Deploying a Lambda function has a 52Mb limitation of the function including all of its dependencies. If you’ve coded a decent Node.js project recently, you’ll know we can pass this limit easily. Note: There’s a way to deploy it from S3 which allows to bypass this limitation, we haven’t tried that yet.

To mitigate this, we‘re including only the required dependencies and trimming their size by excluding unused files like READMEs, history of package, tests, documentation and examples. We published a package that helps do this named [lambdapack]( It will pack your code with webpack to provide with the latest Node.js and JavaScript features, while keeping your node_modules as small as possible. lambdapack fully integrates with apex/up so the build process is optimized and packed efficiently.

Read more about [lambdapack]( on GitHub.

#4. Deployments

This works amazingly well, where each deployment creates a new version of the Lambda. AWS allows to keep multiple versions of each Lambda and have aliases pointing to versions. Popular aliases include: test, staging and production. So a new deployment means uploading a new version of the Lambda and pointing the production alias to it. Fortunately, up does this automatically with up deploy production. Rollbacks are just aliasing the pointer to the required version.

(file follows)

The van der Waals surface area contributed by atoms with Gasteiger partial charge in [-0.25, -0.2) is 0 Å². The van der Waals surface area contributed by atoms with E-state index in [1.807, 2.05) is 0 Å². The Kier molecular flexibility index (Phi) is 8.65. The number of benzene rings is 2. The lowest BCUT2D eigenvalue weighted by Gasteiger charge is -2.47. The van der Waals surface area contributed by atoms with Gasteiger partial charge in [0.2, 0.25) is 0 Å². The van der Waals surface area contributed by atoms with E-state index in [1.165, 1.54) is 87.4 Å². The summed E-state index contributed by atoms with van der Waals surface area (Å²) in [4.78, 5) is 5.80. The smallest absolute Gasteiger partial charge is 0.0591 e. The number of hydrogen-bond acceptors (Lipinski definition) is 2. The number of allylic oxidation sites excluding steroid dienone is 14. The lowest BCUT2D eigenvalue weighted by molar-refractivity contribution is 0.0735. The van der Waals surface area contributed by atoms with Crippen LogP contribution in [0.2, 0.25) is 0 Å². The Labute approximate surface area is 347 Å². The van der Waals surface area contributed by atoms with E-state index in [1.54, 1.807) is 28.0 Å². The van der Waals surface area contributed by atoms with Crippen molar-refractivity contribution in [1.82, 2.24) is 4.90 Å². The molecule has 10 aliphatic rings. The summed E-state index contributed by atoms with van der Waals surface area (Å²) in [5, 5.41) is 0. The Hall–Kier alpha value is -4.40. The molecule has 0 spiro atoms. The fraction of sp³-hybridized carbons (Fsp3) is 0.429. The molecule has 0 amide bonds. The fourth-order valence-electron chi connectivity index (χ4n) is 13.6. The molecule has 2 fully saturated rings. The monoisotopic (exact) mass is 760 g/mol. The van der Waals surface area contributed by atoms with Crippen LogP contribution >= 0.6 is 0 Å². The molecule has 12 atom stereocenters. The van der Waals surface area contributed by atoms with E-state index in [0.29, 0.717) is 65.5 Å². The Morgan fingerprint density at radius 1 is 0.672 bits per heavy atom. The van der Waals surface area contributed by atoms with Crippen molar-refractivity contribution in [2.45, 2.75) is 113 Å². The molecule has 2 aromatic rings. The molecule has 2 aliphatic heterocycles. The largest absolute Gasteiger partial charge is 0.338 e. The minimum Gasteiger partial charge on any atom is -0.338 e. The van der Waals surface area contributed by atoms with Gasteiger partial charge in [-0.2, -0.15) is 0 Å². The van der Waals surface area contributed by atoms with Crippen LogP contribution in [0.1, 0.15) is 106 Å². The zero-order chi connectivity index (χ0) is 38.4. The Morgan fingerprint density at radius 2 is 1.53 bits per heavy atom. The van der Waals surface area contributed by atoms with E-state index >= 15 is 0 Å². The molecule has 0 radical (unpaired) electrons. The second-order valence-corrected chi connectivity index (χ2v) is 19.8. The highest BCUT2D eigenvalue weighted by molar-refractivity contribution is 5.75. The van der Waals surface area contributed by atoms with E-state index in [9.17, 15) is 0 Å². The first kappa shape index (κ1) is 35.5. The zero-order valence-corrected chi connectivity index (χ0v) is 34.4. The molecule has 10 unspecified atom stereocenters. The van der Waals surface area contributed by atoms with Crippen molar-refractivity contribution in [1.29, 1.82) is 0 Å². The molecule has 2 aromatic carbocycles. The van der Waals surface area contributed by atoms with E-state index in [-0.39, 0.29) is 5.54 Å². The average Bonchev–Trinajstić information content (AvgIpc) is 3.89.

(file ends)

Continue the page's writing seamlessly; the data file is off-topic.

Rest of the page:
#5. Local testing/development

Since we are using a regular Node.js server, running locally just means running your server as usual. However, this doesn’t mimic the AWS infrastructure with all the important differences like: enforcing the same Node.js version, API gateway timeouts, Lambda timeouts, communicating with other AWS resources and more. Unfortunately, The best way to test is on the AWS infrastructure itself.

#6. Background jobs

For background jobs such as file processing or syncing with 3rd party APIs, we keep a set of dedicated Lambda functions that are not part of the API server. These jobs are scheduled to run by CloudWatch or as a response to events in our system.

Currently we use a “sibling” project to handle these background job Lambdas — using the open source [apex/apex](

These functions only run when needed and there’s no need to keep servers up to process these jobs. Another win for the Serverless approach 🚀

#7. Logging

AWS services comes with the build in CloudWatch logs service which has awful UI, UX and DX. While the up cli has a log feature to view the logs, there’s still much more to ask: alerts, aggregated logs, etc.

Our first solution was logging directly from the API server to a 3rd party logging service (we use papertrail), but this kept the Lambda functions always up.